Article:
Art practice manages the world

Dunedin printmaker Barry Cleavin (78) draws at his Portobello workshop. Photo: Gregor Richardson
Dunedin printmaker Barry Cleavin (78) draws at his Portobello workshop. Photo: Gregor Richardson
Summer Times reporters recently spent time following Southerners going about their daily lives. Today Barry Cleavin shares his day with John Gibb.

Internationally respected printmaker Barry Cleavin grew up in Dunedin and, after 50 years in Christchurch, now lives in Portobello and draws inspiration from returning to his southern roots.

His recent series of 36 works focusing on Hereweka (Harbour Cone) draws partly on earlier experiences and memories.

He was also inspired by celebrated Japanese printmaker Katsushika Hokusai (1760-1849) and his series Thirty-six Views of Mt Fuji.

After returning to the city of his birth from earthquake-hit Christchurch in 2013, Cleavin spends much of his time in his big Portobello workshop, which began life as his house's ''magnificent four-car garage''.

''It's the best workshop that I've worked in.

''I couldn't do without it.

''The workshop will be my life at least five to six hours a day.

''I use up as many hours in one day as I can trying to work out my problems.''

Photos: Supplied
Photos: Supplied
The workshop contains key equipment, including a heavy etching press.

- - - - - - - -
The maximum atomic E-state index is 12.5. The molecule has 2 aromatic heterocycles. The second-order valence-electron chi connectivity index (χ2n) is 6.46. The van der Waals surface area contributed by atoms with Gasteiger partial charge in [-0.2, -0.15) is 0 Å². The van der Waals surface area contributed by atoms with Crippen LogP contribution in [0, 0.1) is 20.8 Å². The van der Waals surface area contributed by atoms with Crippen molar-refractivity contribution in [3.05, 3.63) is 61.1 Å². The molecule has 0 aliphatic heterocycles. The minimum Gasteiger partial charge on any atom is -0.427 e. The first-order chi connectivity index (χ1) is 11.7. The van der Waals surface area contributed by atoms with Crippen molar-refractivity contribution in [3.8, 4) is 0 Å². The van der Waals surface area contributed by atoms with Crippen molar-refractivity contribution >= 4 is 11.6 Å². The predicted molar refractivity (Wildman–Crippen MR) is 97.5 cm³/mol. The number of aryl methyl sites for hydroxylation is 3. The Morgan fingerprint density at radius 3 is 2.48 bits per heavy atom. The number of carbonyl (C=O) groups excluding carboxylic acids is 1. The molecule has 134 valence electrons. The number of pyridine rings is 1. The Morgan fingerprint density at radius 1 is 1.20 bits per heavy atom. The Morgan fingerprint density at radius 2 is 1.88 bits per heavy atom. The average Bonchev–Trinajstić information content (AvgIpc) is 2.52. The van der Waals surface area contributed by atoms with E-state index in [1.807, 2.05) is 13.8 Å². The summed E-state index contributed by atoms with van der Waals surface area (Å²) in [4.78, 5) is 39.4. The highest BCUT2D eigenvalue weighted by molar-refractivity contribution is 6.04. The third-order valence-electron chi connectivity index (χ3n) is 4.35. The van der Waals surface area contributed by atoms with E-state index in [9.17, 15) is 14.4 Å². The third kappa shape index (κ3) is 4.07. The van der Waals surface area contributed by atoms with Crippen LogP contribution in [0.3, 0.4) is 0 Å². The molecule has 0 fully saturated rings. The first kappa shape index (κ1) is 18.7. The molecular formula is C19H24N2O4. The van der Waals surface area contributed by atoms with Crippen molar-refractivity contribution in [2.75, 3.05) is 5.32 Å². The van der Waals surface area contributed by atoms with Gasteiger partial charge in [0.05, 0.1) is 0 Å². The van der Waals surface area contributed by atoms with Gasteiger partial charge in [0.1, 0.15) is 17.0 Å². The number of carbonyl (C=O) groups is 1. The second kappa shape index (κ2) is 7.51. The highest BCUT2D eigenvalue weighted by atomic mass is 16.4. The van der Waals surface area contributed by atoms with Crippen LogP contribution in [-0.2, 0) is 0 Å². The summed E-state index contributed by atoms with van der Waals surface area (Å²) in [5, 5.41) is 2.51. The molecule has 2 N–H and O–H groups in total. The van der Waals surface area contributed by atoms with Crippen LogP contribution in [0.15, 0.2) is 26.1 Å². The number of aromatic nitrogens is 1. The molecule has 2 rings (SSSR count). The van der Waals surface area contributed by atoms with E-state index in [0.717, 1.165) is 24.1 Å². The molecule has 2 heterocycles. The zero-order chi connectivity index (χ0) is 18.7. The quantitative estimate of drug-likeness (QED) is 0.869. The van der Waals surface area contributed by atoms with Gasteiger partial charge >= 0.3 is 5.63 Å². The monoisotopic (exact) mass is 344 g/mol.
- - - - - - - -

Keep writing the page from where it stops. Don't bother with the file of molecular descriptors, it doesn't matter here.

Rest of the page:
He acknowledges the influence of all his art teachers, ''whether they've been good or bad teachers'', and enjoys a lively dialogue with several overseas artists via Facebook.

He also highlights the influence of leading Hungarian-American artist Gabor Peterdi (1915-2001), a former Harvard University professor of printmaking, whom he once worked with in Honolulu.

Cleavin makes notes and plans his projects.

''Mostly I reduce the world to absurdity; in that form it is manageable.''

And for decades he has been fascinated by bones and skeletons.

He admits to being of a melancholy turn of mind and the sense of memento mori (remember you will die) pervades much of his work. But skeletons are ''a sublime form of sculpture, the way they lock in together, they way they actually form shapes''.

Drawing plays a crucial role in his artistic practice, irrespective of the particular printmaking technique he later adopts for each work.

''It's everything. That's the germ of anything that I think of.'

American artist Saul Steinberg referred to drawing as ''a way of reasoning on paper''.

Cleavin's partner, Dee Copland, is also a visual artist.

Dunedin is a ''home place'', where other family members also live, including his son, Chaim Cleavin.

''It's a turangawaewae, a place to stand. The pull towards that has always been very strong, just a natural thing. I lived in Dunedin until I was about 22.''

Returning South was also a return to ''the places I used to go to, like Harbour Cone, the museums''.

''They're actually astonishingly resonant places.''

But printmaking ultimately involves going to work, ''the same way as others go to work''.

''Any romantic notions concerning my affiliations to any rarefied 'art' context, practice or being special left me long ago.

''I make things because that is what I do, and what it is that I like to do.

''I have an ACC levy. Tax. Rates. Insurance. Commerce.

''I could say that every hour that I am awake is a working hour - sifting through things that I plot into place for telling my visual stories, and the things that I want to tell others about the world.

''I am locked into visually telling things as they seem to me to be.''

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